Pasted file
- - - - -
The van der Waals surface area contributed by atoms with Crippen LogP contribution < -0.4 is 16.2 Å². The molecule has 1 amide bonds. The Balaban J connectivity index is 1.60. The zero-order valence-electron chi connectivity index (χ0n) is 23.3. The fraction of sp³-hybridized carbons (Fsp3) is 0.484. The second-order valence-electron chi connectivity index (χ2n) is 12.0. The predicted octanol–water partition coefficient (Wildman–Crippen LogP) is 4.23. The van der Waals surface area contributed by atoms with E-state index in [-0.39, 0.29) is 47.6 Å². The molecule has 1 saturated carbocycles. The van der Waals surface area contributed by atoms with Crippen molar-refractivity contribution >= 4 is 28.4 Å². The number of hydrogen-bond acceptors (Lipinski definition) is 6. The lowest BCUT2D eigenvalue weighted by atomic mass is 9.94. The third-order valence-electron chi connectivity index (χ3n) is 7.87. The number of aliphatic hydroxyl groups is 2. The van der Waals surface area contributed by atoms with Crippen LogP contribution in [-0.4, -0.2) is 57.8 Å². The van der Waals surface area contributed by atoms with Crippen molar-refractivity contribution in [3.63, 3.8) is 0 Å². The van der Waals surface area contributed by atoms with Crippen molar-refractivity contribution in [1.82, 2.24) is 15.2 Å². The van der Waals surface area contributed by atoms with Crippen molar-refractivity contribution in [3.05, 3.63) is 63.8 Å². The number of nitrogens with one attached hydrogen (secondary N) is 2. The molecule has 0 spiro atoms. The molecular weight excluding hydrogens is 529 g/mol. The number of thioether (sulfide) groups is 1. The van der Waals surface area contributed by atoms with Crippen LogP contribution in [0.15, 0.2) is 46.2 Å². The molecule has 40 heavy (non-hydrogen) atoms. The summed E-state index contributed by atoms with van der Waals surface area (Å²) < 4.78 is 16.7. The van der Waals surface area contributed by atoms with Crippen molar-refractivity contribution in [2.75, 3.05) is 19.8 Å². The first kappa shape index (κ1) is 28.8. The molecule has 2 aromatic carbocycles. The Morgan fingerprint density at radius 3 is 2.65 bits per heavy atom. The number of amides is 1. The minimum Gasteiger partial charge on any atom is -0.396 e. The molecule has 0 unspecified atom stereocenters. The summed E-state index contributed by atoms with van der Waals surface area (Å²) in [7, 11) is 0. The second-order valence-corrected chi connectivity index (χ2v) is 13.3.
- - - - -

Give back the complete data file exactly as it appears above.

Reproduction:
The van der Waals surface area contributed by atoms with Crippen LogP contribution < -0.4 is 16.2 Å². The molecule has 1 amide bonds. The Balaban J connectivity index is 1.60. The zero-order valence-electron chi connectivity index (χ0n) is 23.3. The fraction of sp³-hybridized carbons (Fsp3) is 0.484. The second-order valence-electron chi connectivity index (χ2n) is 12.0. The predicted octanol–water partition coefficient (Wildman–Crippen LogP) is 4.23. The van der Waals surface area contributed by atoms with E-state index in [-0.39, 0.29) is 47.6 Å². The molecule has 1 saturated carbocycles. The van der Waals surface area contributed by atoms with Crippen molar-refractivity contribution >= 4 is 28.4 Å². The number of hydrogen-bond acceptors (Lipinski definition) is 6. The lowest BCUT2D eigenvalue weighted by atomic mass is 9.94. The third-order valence-electron chi connectivity index (χ3n) is 7.87. The number of aliphatic hydroxyl groups is 2. The van der Waals surface area contributed by atoms with Crippen LogP contribution in [-0.4, -0.2) is 57.8 Å². The van der Waals surface area contributed by atoms with Crippen molar-refractivity contribution in [3.63, 3.8) is 0 Å². The van der Waals surface area contributed by atoms with Crippen molar-refractivity contribution in [1.82, 2.24) is 15.2 Å². The van der Waals surface area contributed by atoms with Crippen molar-refractivity contribution in [3.05, 3.63) is 63.8 Å². The number of nitrogens with one attached hydrogen (secondary N) is 2. The molecule has 0 spiro atoms. The molecular weight excluding hydrogens is 529 g/mol. The number of thioether (sulfide) groups is 1. The van der Waals surface area contributed by atoms with Crippen LogP contribution in [0.15, 0.2) is 46.2 Å². The molecule has 40 heavy (non-hydrogen) atoms. The summed E-state index contributed by atoms with van der Waals surface area (Å²) < 4.78 is 16.7. The van der Waals surface area contributed by atoms with Crippen molar-refractivity contribution in [2.75, 3.05) is 19.8 Å². The first kappa shape index (κ1) is 28.8. The molecule has 2 aromatic carbocycles. The Morgan fingerprint density at radius 3 is 2.65 bits per heavy atom. The number of amides is 1. The minimum Gasteiger partial charge on any atom is -0.396 e. The molecule has 0 unspecified atom stereocenters. The summed E-state index contributed by atoms with van der Waals surface area (Å²) in [7, 11) is 0. The second-order valence-corrected chi connectivity index (χ2v) is 13.3.